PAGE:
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 Award-winning business author and broadcaster

Leadership trainer and coach

Keynote speaker

  • Writer's pictureAudrey Tang

If you're trying "self help" you, need to see yourself as coaches see you!!

Updated: Jul 25, 2022

The first rule of coach-club "The client always has the strength within themselves to get there". ...and apart from our ethical code, that's probably the only rule of coach club! So much so, that if for some reason you begin to believe that your client lacks that ability, or perhaps you are not the person to be able to elicit it - it is often better for both of you that you signpost them to someone else. It's also why coaching sessions tend to be booked in batches of 4 - 6 which limit the potential for dependency. While it's not necessarily the best for business - repeat custom from the same person (unless over a different aspect because they have been able to move forward) is not your goal! Therefore equipping clients with the tools to keep growing and later to flourish without you is essential.

But what may also be important is to remind the client - or anyone who is using any of my (or other coaches') tools as a form of self help - that the key to success is in the mindset that YOU always have the strength within yourself to get there.

Martin Seligman explains this wonderfully succinctly in his book "What you can change". Using examples from various fields including mental health, weight loss/fitness, and addiction he notes that the deeper rooted the drive, the harder it is to change - BUT if it is not genetic, then change is possible. He adds the further caveat that one can unfortunately deepen a non genetic root by continuing to engage in that behaviour ie. alcoholism may cause a drive for more and when one is so desperate for it, it is hard to change (although not impossible). BUT, that desperation, that deepening of that addictive behaviour is not genetic, so it is not inevitable. If you cannot work to change the behaviour at the tip of the habit it is still possible that interventions can help before repetition means the habit takes root.

Coaching interventions are about giving you CHOICE

Thus, coaching is there to remind you that (unless it's genetic), how you feel right now - and perhaps even your instinctual reactions - are not inevitable. You have the ability to change. You have the ability to CHOOSE.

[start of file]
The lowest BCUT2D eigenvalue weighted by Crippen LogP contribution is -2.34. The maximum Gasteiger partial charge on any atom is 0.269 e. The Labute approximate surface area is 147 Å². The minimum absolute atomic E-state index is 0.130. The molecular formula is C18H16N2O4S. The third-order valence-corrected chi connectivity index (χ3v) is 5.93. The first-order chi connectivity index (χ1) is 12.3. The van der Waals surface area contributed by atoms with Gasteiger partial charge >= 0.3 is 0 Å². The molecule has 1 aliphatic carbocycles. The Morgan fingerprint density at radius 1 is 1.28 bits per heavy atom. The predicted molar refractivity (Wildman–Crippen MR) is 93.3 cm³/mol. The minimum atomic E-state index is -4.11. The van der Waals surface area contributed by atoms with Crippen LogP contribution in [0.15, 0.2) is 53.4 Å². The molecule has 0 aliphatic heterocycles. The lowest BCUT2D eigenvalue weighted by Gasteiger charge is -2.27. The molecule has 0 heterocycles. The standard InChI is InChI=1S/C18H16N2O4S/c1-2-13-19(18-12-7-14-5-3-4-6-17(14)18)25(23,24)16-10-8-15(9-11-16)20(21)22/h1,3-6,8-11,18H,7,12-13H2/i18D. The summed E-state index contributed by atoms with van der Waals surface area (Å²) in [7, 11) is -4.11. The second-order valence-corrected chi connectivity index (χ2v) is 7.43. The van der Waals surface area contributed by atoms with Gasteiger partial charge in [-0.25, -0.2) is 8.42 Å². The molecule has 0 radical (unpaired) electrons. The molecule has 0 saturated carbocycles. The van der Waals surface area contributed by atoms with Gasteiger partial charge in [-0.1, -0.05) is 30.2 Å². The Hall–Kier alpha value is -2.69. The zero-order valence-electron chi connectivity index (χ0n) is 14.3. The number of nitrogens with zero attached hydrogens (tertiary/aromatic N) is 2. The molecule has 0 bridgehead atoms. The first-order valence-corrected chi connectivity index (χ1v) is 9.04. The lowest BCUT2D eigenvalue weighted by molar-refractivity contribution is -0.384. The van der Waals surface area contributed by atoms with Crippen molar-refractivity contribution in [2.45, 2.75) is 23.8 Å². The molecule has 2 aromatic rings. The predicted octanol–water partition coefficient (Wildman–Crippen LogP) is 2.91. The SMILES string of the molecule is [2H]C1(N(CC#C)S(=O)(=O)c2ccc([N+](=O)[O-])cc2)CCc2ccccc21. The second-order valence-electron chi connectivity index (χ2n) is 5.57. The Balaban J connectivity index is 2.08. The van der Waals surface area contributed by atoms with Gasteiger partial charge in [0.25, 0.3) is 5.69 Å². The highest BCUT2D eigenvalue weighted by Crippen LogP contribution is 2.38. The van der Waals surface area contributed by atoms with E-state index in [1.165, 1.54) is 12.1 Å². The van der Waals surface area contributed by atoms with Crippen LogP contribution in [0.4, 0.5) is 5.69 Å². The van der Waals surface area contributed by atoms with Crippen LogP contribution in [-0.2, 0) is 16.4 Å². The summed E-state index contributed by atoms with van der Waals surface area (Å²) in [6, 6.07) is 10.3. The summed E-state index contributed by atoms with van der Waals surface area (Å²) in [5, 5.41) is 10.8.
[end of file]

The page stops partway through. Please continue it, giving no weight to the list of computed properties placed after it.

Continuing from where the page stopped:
However, of course coaches recognise that sometimes your mindset is in such a dark place it can feel almost impossible to even try.

At this point I should be clear that while I believe in your self-efficacy as a coach, I understand that being able to offer a consistency of trust, nurturing, reliability is an essential part of support. To offer you responsibility is not about making you accept any blame, and this step comes second to establishing a safe space professionally and personally within you. (It is why I would always recommend that if you are seeking support for domestic abuse and gaslighting it is essential you find a coach who understands that you must be built up first before the self efficacy work can begin.) Therefore depending on the client, my work can start with building that sense of security in the self before moving onto the practical techniques for choice and change.

How positive psychology contributes to the coaching process

It is often through positive psychology tools - a focus on self love and feeling positive emotions towards the self; recognising support from good friends and the healthy relationships you have; finding meaning in what you do and who you are that unlocks and builds your resilience and inner strength. Such tools - eg. the "3 good things about me" daily reflection, or creation of positive affirmations, or a reminder of the things you used to love doing, with gentle encouragement to try them again do not seem related to the process of change...and yet are fundamental to finding the strength to do so. Then, when you are ready, we move to working on the practical approaches you can take to situations, while still doing the things that are beginning to make you feel good.